I read travel literature both to learn about places I want to visit (or have done already) and to learn about places or journeys that I feel no desire for. Jonathan Raban’s Passage to Juneau, about the author’s solo sail from Seattle, along the coast of Canadian British Columbia and up to Juneau in Alaska, represents the latter for me. I’m impressed that he made the trip; I think a lot of the places he describes sound eerily beautiful and certainly interesting. But this book represents armchair travel at its most literal to me.
Passage to Juneau is based on Raban’s trip in the early 1990s, when he was the father of a three year old daughter (who has since grown). Despite not wishing to be separated from his child, and the pangs of guilt and distress that such separation cause for him (reminiscent of Peter Mathiessen’s guilt, expressed in The Snow Leopard), he is a keen hobby sailor and embarks upon what is only meant to be a month-long trip. Raban’s descriptions of the British Columbian coastline are interspersed with fascinating historical details about Captain Vancouver’s first early voyage along the same coast, and the various groups of Native American inhabitants. I had not known anything about Vancouver-the-man before reading this, and it made me wonder what it must be like to live in a city named after such an apparently unpleasant person!
Raban’s journey is interrupted when he gets news that his septuagenarian father is dying. Leaving his boat in the care of some people he meets in a small coastal town, he returns to England to spend his father’s last weeks with him, then resumes his trip some weeks later.
Passage to Juneau is a beautiful book for two reasons. The best travel literature does more than recount a journey; many a writer can travel and then write about it, but the best weaves in much more, whether that is the back-story of the author, the relationships between the traveller and the people s/he meets or the place. Raban’s journey, though not the cause, happens at a time of loss for the author, lost lives, lost relationships. If one was to run with the metaphor of sailing–which is, admittedly, a bit kitschy–the coastal landscape and the people in Raban’s life are treated with equal weight, and the author is navigating his way through them, both enjoying the view and careful of what lies under the depths, not knowing when he will run into trouble.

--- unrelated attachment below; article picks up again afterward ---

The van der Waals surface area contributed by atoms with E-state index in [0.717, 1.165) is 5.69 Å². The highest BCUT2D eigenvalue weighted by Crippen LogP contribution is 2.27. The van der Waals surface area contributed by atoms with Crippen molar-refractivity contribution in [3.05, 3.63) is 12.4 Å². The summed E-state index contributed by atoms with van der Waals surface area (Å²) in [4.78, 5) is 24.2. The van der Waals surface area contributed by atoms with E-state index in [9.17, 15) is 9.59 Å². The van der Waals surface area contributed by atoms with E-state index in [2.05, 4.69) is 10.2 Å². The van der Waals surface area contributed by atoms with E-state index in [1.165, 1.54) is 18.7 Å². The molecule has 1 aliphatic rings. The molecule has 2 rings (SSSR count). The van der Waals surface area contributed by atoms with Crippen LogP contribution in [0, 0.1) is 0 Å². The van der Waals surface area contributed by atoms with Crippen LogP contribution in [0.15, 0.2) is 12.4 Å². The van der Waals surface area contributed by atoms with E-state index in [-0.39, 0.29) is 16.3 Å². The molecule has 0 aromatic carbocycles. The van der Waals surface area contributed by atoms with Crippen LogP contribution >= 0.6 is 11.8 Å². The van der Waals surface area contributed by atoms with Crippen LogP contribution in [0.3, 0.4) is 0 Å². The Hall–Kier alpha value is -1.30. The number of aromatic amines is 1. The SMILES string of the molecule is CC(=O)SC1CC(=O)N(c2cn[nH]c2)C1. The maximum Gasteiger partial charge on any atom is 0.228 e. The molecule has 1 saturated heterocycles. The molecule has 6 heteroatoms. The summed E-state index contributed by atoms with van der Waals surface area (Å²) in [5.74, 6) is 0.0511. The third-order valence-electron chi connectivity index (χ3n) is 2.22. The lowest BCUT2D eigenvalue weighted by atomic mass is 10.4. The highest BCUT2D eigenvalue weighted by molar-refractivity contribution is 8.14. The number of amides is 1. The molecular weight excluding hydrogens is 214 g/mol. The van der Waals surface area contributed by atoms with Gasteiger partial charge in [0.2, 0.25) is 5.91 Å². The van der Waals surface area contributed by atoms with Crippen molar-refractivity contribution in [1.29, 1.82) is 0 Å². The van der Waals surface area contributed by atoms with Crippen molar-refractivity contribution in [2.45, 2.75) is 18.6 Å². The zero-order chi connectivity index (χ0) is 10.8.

I particularly appreciated and enjoyed Raban’s discussion of the differences between the US and Canada. As a new inhabitant of North America myself, living on the border (Canada is visible from Buffalo) yet feeling that this city is entirely American, I have wondered how North Americans perceive this relationship and their differences. Particularly Canada, as the ‘little brother’; ‘big brothers’ don’t tend to give these relationships much thought. A similar dynamic would be that between New Zealand and Australia, countries that I know intimately. But in that case, there is a very large sea between them. The US and Canada are separated only by an arbitrary line, and some rivers and lakes. In Europe, where there is similar land-to-land contact, border communities exist, who have traditionally spoken both or mixed languages, who are culturally hybrid. Here, in Buffalo, it appears that the locals look south and west, rather than north. So where do the similarities and differences between the US and Canada lie–aside from the obvious ones of taxation, healthcare, gun control… Raban, an Englishmand himself who has lives in the US for many years, perhaps provides some of the answers:
“People liked to say that if America was a melting pot, Canada was a salad bowl. In Canada, immigrants kept their original identities and flavors, while in America they were assimilated into the cultural stew. If you came here as a spring onion, you could stay a spring onion, without anyone trying to turn you into a tomato or a cucumber.” (p. 118)
“Trawling a broad net through American and Canadian fiction, [Canadian literary critic Russell] Brown suggested that one essential difference between the two cultures lay in the characters of Oedipus and Telemachus. In the States, a society founded on revolution, the mythic hero was the runaway son, the patricide; Oedipus as Huckleberry Finn. Escape, rebellion, the cult of the new life at the expense of the old, were the commanding American themes. Up north, in a society founded on the refusal to rise up against its parent, the mythic hero was the loyal son of Odysseus, Telemachus; the voyager in search of the lost father. Americans broke with their ancestral pasts, whereas Canadians honored theirs.” (p. 118)
So, while I enjoyed reading about the sea, the coast of Western North America, life on a boat, the history of the region, I also felt that this book has a lot of insights about the nature of American-ness and Canadian-ness, of the sort that only an outsider can provide. With a few years’ experience and some geographical distance, I might attempt similar judgments of Australia and New Zealand, but I’m still new to North America so need writers like Raban to help me contextualise the place.
I highly recommend this book to lovers of literary non-fiction, whether you are already interested in this area of the world or not. To be honest, despite the intellectual interest of this area, this book has not enticed me to travel to this part of the world, or to do my travelling by boat. But neither was this the author’s intention; it’s not that kind of travel writing.
I purchased a second-hand copy of Jonathan Raban’s Passage to Juneau in a bookstore in Buffalo. Various editions are available these days, but mine was published by Pantheon Books in New York in 1999.
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